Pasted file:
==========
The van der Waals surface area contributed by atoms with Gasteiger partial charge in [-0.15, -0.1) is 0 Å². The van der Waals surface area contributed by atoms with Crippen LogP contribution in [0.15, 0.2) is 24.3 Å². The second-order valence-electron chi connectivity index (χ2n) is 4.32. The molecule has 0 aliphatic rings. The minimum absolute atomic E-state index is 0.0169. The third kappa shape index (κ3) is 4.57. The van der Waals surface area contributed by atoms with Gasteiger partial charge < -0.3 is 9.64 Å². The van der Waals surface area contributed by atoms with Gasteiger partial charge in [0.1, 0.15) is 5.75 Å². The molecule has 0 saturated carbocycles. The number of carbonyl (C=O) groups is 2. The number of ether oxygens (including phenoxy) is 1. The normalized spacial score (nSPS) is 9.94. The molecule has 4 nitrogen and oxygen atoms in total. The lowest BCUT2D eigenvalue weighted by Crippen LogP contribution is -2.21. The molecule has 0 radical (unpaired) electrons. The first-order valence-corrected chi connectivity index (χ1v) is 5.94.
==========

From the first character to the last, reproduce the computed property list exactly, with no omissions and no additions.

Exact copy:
The van der Waals surface area contributed by atoms with Gasteiger partial charge in [-0.15, -0.1) is 0 Å². The van der Waals surface area contributed by atoms with Crippen LogP contribution in [0.15, 0.2) is 24.3 Å². The second-order valence-electron chi connectivity index (χ2n) is 4.32. The molecule has 0 aliphatic rings. The minimum absolute atomic E-state index is 0.0169. The third kappa shape index (κ3) is 4.57. The van der Waals surface area contributed by atoms with Gasteiger partial charge < -0.3 is 9.64 Å². The van der Waals surface area contributed by atoms with Gasteiger partial charge in [0.1, 0.15) is 5.75 Å². The molecule has 0 saturated carbocycles. The number of carbonyl (C=O) groups is 2. The number of ether oxygens (including phenoxy) is 1. The normalized spacial score (nSPS) is 9.94. The molecule has 4 nitrogen and oxygen atoms in total. The lowest BCUT2D eigenvalue weighted by Crippen LogP contribution is -2.21. The molecule has 0 radical (unpaired) electrons. The first-order valence-corrected chi connectivity index (χ1v) is 5.94.